Tuesday, September 27, 2011

Leaving a writing group

I've been in a great local writing group for almost a year now, and these fellow critters have been essential in improving my writing, calling out my faults and lazy shortcomings, and encouraging me to continue on with my writing even when it feels like I've just word vomited on the page. I am a better writer because of them, and I can't imagine my writing life without their continued support and input.

So imagine my surprise when our founding member, the critter who brought the group together in the first place, emailed over the weekend to let us know he would be stepping out of the group. (Yeah, you thought it was going to be me, didn't you?) As the person who was the driving force behind the group for so many months, it was a shock to see him bow out now. It was (what I suspect are) the usual reasons for leaving a group - balancing family time and writing time. And I can hardly blame him for his reasons, since the closest thing I have to a kid is the partner-in-crime and our trusty sidekick, The Dog.

Still, it was a big disappointment for me. He'd brought us all together, weathered the storms of our growing pains while we figured out meeting times and submission deadlines and new member rules. As the only male in the group he gave invaluable feedback on the male characters and male voices in our pieces, and helped us determine what would appeal to boys in our writing. His own writing had grown by leaps and bounds in the group, and the last piece he submitted was so many miles above the first draft that we saw that I experienced a profound sense of pride in how far he'd come, and how much the group had helped him.

While I hope he continues to write and finds other outlets for his creativity, I worry. I worry because I know how lost I would be without their feedback. I worry because I know how much I would let my self-imposed deadlines slip if there were no one else to hold me accountable. I worry because writing is a lonely enough endeavor that if you don't have an outlet to discuss it you might find yourself wondering why you're pursuing it at all. I worry because I know how much my own life gets in the way of writing, and I don't even have kids to keep up with.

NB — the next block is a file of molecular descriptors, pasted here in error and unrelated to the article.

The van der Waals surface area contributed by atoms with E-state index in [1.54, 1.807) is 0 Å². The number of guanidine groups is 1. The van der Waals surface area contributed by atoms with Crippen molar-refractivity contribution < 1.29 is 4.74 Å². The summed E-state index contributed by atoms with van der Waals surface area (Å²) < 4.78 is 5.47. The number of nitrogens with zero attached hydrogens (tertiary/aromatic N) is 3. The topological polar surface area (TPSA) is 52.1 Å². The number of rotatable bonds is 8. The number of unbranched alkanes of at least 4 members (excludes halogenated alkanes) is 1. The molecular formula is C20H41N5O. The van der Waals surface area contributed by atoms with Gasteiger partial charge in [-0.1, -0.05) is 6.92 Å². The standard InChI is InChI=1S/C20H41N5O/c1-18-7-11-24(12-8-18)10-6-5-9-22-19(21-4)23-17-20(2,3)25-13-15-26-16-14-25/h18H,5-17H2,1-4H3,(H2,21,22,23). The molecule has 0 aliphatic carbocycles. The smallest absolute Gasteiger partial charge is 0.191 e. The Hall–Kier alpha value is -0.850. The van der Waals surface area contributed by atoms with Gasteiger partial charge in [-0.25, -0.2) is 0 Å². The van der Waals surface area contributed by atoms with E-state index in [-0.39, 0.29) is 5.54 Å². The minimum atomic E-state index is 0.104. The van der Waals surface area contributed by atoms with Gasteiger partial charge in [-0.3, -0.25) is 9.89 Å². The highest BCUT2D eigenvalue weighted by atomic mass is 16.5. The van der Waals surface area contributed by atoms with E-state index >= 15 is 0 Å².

I worry because I can't help but feel like we've lost another writer in the world.

It's a hard pursuit, I know that, but I think it's worth it. The stories we tell, the joy we bring, for me it's worth the late nights and the early mornings and the longing looks outside when it's beautiful and you're stuck inside with a synopsis to write. It's worth the rejection and the wait and the agonizing edits and the overwhelming fear that you might get it wrong (or you might get it right). Because I still remember what it felt like to stay up until four in the morning hiding in the bathroom finishing a book because I Just. Couldn't. Put. It. Down. And if I can inspire just one person to such nocturnal fevers, it will be worth it.

Have you ever lost a critique partner? How did you feel when they left? Was there ever a partner you wished you could have talked out of their exit?

Tuesday, September 20, 2011

Movies vs. Books: the plot thickens

I saw the movie Drive this weekend, starring Ryan Gosling and some other people I didn't pay attention to (fine, it had a good cast, but come on. RYAN. F-ING. GOSLING. Pretty sure that's his middle name). It was a very different film from what I expected given the trailer, which made me think of the concepts of storytelling and backstory. As in, how much do you know/need to know about your characters and story, and how much do you reveal in the story itself?

I read a review of the movie after having seen it and the review pointed out one major point that I completely missed while watching the film: Ryan Gosling's character has no name. Even in the credits, they simply refer to him as "Driver." This one caught me off guard, because I've had this very conversation in many of my crit groups, and I've heard it from more than one source - you need to have character names. It's how readers identify a character, and if they can't name a character - even the narrator - they get antsy about it after a while. I know I do. But in the film, I never even noticed that his character was never named. How could they get away with such a thing under my trained nose?

Because I had a face. Ryan Gosling's face. I didn't need to know his name because his face was what identified him on the big screen. For me, it was the equivalent of giving me a name, because it was an instantly recognizable feature of that character. You can get away with it on screen, since it's a visual aspect, but giving a character description every time in lieu of a name doesn't really work. So for movies, we have faces. For books, we have names.